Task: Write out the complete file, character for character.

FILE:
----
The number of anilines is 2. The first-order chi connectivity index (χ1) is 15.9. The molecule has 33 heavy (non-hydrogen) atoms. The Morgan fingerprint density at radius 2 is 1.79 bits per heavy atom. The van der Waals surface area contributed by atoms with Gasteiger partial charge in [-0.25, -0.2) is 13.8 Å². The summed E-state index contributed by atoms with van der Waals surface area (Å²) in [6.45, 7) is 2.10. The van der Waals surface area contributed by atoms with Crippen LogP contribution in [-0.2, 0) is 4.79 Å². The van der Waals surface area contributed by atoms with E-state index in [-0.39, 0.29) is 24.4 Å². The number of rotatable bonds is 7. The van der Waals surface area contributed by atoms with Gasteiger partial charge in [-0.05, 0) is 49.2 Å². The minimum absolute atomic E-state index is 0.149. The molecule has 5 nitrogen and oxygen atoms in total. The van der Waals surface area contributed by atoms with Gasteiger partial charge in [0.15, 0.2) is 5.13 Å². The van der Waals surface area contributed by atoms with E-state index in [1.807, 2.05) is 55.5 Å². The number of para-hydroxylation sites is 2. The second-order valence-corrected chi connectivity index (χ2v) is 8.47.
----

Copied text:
The number of anilines is 2. The first-order chi connectivity index (χ1) is 15.9. The molecule has 33 heavy (non-hydrogen) atoms. The Morgan fingerprint density at radius 2 is 1.79 bits per heavy atom. The van der Waals surface area contributed by atoms with Gasteiger partial charge in [-0.25, -0.2) is 13.8 Å². The summed E-state index contributed by atoms with van der Waals surface area (Å²) in [6.45, 7) is 2.10. The van der Waals surface area contributed by atoms with Crippen LogP contribution in [-0.2, 0) is 4.79 Å². The van der Waals surface area contributed by atoms with E-state index in [-0.39, 0.29) is 24.4 Å². The number of rotatable bonds is 7. The van der Waals surface area contributed by atoms with Gasteiger partial charge in [-0.05, 0) is 49.2 Å². The minimum absolute atomic E-state index is 0.149. The molecule has 5 nitrogen and oxygen atoms in total. The van der Waals surface area contributed by atoms with Gasteiger partial charge in [0.15, 0.2) is 5.13 Å². The van der Waals surface area contributed by atoms with E-state index in [1.807, 2.05) is 55.5 Å². The number of para-hydroxylation sites is 2. The second-order valence-corrected chi connectivity index (χ2v) is 8.47.